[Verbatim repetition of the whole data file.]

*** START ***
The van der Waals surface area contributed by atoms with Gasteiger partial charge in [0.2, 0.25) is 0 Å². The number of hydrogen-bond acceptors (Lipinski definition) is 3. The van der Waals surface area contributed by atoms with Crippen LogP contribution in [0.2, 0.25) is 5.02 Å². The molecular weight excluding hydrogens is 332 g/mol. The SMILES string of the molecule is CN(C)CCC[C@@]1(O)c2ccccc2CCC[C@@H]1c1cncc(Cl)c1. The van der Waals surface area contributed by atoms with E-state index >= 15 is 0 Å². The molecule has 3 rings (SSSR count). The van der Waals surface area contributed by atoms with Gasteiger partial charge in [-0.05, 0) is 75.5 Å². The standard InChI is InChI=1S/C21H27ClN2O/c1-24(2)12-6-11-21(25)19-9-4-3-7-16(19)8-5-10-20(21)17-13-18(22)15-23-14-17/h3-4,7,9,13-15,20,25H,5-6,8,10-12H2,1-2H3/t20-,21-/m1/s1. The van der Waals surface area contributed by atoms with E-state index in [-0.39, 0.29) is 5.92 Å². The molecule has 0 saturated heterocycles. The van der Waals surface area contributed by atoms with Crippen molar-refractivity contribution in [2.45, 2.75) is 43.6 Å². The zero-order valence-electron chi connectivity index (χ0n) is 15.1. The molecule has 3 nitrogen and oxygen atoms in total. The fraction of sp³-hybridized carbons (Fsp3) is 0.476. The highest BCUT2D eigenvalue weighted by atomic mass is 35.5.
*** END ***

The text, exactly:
The van der Waals surface area contributed by atoms with Gasteiger partial charge in [0.2, 0.25) is 0 Å². The number of hydrogen-bond acceptors (Lipinski definition) is 3. The van der Waals surface area contributed by atoms with Crippen LogP contribution in [0.2, 0.25) is 5.02 Å². The molecular weight excluding hydrogens is 332 g/mol. The SMILES string of the molecule is CN(C)CCC[C@@]1(O)c2ccccc2CCC[C@@H]1c1cncc(Cl)c1. The van der Waals surface area contributed by atoms with E-state index >= 15 is 0 Å². The molecule has 3 rings (SSSR count). The van der Waals surface area contributed by atoms with Gasteiger partial charge in [-0.05, 0) is 75.5 Å². The standard InChI is InChI=1S/C21H27ClN2O/c1-24(2)12-6-11-21(25)19-9-4-3-7-16(19)8-5-10-20(21)17-13-18(22)15-23-14-17/h3-4,7,9,13-15,20,25H,5-6,8,10-12H2,1-2H3/t20-,21-/m1/s1. The van der Waals surface area contributed by atoms with E-state index in [-0.39, 0.29) is 5.92 Å². The molecule has 0 saturated heterocycles. The van der Waals surface area contributed by atoms with Crippen molar-refractivity contribution in [2.45, 2.75) is 43.6 Å². The zero-order valence-electron chi connectivity index (χ0n) is 15.1. The molecule has 3 nitrogen and oxygen atoms in total. The fraction of sp³-hybridized carbons (Fsp3) is 0.476. The highest BCUT2D eigenvalue weighted by atomic mass is 35.5.